March 29, 2017

Space Center Houston

Welcome to Space Center Houston at the Johnson Space Center.

There is a heck of a storm coming, so I decided to do the outside portion first.

I'm in the process of walking up to the top of the tower in Independence Plaza.

Almost to the top.

Made it.  Let's go check out the orbiter.

Welcome to Space Shuttle Independence.

This is a high-fidelity shuttle replica.

Looking into the cockpit of the Independence.  They used this for training purposes.

Looking into the payload bay of the shuttle.

They have a mock up of the Canadarm as well.

They have a few other mock up areas that you can explore.

Here they can learn how to go to the bathroom on the orbiter.

More mock up areas in the living quarters.

Storage area mock ups.

You can actually stand in the payload bay area - you can also see a mock up of a satellite.

Making my way down to NASA 905 now.

NASA 905 is the actual shuttle carrier that would take an orbiter from Houston back to Kennedy Space Center when needed.

It is a strange mash up of airline and cargo airplane.

Here is where the crew would sit like in a normal airliner.

This staircase goes up to the bridge.  It is off-limits unfortunately.

The rear of the airplane is more of a cargo hold.  One thing you will notice is that it is reinforced to account for the weight of the orbiter on top.

Some more of the reinforcements.  Pretty neat actually.

Here is a model of how the orbiter is put on top of NASA 905.

There are several exhibits to check out about NASA 905 in the cargo area.

This is a pressure dome at the tail of the plane.

NASA 905 and Independence are a pretty combination.

This was worth the price of admission - and that's just the start of our visit.

We are back in the main building now - this is a lunar lander.

Goddard's Liquid Fueled Rocket.

Lunar Module Cockpit Trainer.

Mercury spacecraft.

A small model of a Saturn V rocket - we'll see a real one later on today.

Apollo 17 Command Module.

A mock up of the lunar rover and a couple of moon landing suits.

Moon rocks.

Apollo fuel cell.

A model of Skylab.

This is a training mock up of Skylab.

Zero-G training.

They also had some living quarters set up.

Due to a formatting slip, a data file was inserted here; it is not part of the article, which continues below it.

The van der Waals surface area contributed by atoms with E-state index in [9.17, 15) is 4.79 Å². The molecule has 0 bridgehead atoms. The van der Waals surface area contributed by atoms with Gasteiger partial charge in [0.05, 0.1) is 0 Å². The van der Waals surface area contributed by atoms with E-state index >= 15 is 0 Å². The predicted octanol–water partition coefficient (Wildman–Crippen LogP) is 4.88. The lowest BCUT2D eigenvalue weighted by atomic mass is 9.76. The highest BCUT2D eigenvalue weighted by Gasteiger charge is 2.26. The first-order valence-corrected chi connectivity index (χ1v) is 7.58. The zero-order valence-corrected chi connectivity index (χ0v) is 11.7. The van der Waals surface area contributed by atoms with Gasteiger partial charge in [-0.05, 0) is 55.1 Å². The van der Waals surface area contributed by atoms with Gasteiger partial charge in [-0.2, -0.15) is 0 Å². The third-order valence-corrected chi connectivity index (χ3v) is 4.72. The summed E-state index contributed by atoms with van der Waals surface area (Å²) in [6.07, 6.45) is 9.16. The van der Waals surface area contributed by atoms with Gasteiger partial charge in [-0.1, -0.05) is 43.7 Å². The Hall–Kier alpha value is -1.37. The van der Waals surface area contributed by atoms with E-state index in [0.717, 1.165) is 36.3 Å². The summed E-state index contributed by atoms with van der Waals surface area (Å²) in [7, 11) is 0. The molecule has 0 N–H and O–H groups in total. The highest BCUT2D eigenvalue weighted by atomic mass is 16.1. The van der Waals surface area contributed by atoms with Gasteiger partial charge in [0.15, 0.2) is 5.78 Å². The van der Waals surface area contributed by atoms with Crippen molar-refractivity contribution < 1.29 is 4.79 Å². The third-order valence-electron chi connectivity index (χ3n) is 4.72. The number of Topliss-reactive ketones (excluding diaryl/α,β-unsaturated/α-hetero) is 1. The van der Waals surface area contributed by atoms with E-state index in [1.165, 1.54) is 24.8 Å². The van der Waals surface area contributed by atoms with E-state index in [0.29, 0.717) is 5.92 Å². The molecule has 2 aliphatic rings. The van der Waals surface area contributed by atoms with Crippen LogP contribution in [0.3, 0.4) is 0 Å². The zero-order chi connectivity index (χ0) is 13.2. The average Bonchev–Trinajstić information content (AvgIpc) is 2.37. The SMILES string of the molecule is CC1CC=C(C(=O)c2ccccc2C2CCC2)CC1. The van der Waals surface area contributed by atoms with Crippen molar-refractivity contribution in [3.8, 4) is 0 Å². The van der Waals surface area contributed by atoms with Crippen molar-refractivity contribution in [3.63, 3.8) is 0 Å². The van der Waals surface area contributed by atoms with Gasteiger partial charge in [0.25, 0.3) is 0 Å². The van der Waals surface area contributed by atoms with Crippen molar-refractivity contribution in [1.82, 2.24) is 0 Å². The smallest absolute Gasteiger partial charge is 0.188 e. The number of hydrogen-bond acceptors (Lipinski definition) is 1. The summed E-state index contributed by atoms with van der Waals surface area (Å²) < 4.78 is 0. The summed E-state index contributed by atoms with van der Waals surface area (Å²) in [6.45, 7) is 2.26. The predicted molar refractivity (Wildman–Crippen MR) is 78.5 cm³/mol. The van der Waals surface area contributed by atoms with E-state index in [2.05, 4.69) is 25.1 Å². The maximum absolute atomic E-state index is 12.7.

Lots of different things in here.

Yep, they even have a shower scene.

Skylab has since been decommissioned and taken out of orbit.

Mars Curiosity Rover mock up.

A model of the International Space Station is hung over the entrance to the ISS exhibit.

 They had a pretty cool show about life in space on the ISS.

ISS bathroom.

ISS bedroom area.

Some personal artifacts from past ISS tenants.

They had a great collection of past space suits.

Apollo pressure suit.

Mission to Mars exhibit.

Mars Mission Rover.

A model of the new rocket system for the Orion missions.

They had a Mars rock that you could touch.

The kids section was themed to Angry Birds Space.

They had some fun mock up for the kids to explore up here.

The main attraction at Space Center Houston is the Tram Tour.

I am super excited to journey on to to JSC's campus.

There is a wind and cold chamber here to test aircraft and spacesuits.

Here is the liquid nitrogen tanks that they use to make things really cold.

Our first stop is the Astronaut Training Center.

They have mock ups of about every current project in here.

These are different aspects of the ISS.

Pretty impressive.

Mock up of a Russian Sojourner capsule.

A shuttle cockpit mock up that can rotate on X Y Z axis.

The black stage is a weightlessness testing area.

Orion command capsule mock up.

Mars Mission mock ups.

Robotics area.  The huge arm was a mock up for the actual arm that connected new parts to the ISS.

This is Valkyrie.  She will soon live on Mars and help build the labs before humans arrive.

Welcome to Rocket Park.

The main attraction here is an Apollo V Rocket.

This thing is huge.

Phase 3 and Phase 4

Phase 1 and Phase 2

This place is amazing.

I really enjoyed my time at Space Center Houston.  It is definitely worth a visit.